Carriage Hill celebrates two decades of service

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By John Barnhart

Carriage Hill marked 20 years in business this year.

It came into being when Al Persinger, Tommy Reynolds and Don Rowe decided, back in the '80s, that there was a need for a modern assisted living facility in the Bedford area.

" Most of the people were going to Lynchburg and Roanoke at that time," recalled Persinger.

"We knew people around town that needed places to put family members," Reynolds added.

Along with seeing a need, the three men knew each other well. They had worked together on other business ventures prior to this effort.

At first, they considered renovating an apartment complex. They gave up that idea because it wouldn't give them the result they wanted.

"We said we wouldn't want to put our parents in this place," Rowe said, explaining why they chose to build new. "Let's build a place we'd want to put our parents."

They opted to build something new. They settled on a tract of land that gave a beautiful view of the Peaks of Otter. The only developed property nearby was a residential neighborhood. Reynolds said that they decided that all of this would make residents feel safe and more at home.

Persinger said that the developers also wanted to build a facility that they would be willing to move their own parents into.

"We tried to build it state-of-the-art," said Reynolds.

"We built it to nursing home standards," added Persinger.

They had a fourth partner, Betty Schuett, back in 1987. Reynolds said that she and her husband own Regal Medical and, at the time, she ran a small assisted living facility in space that she rented. Schuett had the expertise necessary to know what an assisted living facility needed to include. The three men had the expertise to pull it together. Schuett also served as Carriage Hill's first administrator and brought its first 18 residents as well as Carriage Hill's original staff.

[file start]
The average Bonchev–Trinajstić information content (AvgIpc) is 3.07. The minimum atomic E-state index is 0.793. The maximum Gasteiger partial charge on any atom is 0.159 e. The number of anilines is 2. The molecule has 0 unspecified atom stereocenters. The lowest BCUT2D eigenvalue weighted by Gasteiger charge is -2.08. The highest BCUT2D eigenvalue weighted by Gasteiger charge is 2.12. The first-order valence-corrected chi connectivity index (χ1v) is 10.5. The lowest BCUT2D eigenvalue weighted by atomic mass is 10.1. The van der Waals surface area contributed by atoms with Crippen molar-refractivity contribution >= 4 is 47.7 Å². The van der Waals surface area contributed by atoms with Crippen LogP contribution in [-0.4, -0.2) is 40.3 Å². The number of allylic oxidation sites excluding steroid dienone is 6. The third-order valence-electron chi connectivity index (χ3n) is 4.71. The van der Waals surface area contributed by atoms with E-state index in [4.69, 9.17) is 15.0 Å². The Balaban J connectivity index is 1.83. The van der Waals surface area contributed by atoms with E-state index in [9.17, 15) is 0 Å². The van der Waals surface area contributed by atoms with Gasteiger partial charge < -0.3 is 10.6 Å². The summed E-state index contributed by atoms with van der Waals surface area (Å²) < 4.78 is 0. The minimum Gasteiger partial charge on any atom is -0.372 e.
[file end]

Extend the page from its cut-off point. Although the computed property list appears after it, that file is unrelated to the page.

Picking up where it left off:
Schuett later sold her share of the corporation's stock to the three men. Reynolds said that she needed more time to help her husband with Regal as that business grew.

Work began in the spring of 1987 and the original building, built by Coleman-Adams, opened its doors in October, 1987. They added two additional wings in 1988.

"We filled up," Persinger said, explaining the new construction.

A second building was built in 1989.

Today, they are licensed for 141 residents, however, they consider 120 to be their maximum capacity. Their oldest resident, Ruby Ramey, turned 101 this year.

Each room has a walk-in closet and its own bathroom. There is an emergency bell system in each room and bathroom. Carriage Hill has a director of nursing, a registered nurse, and a staff of licensed practical nurses and certified nursing assistants.

"We exceed state requirements," commented Rebecca Sturm-Clauser, the director of marketing.

Residents' needs vary. Some, who live in the Peaks View Building, still drive and have cars. Others need more help, although they can at least move from a bed to a wheel chair on their own power. Carriage Hill also has a secure wing which allows them to take dementia patients. This wing has a secure courtyard which allows its residents to walk outside, but prevents them from wandering off. A person with dementia, and there can be multiple causes of this, may take a walk and not be able to remember how to get back. The security in this wing prevents this.

Along with meals and assistance where needed, Carriage Hill organizes activities. Betty Mahanes, Carriage Hill's administrator, said that staff organize trips for shopping, scenic drives or dinner out. Activities keep residents from becoming isolated.

Persinger, Reynolds and Rowe, who together own all the stock in the corporation, are neither absentee owners nor hands-on owners. They check in regularly, and are available if needed, but they let professionals handle the day-to-day operation. All of them have had family members at Carriage Hill at one time or another.

"I'll tell you, we have a good staff," Persinger commented.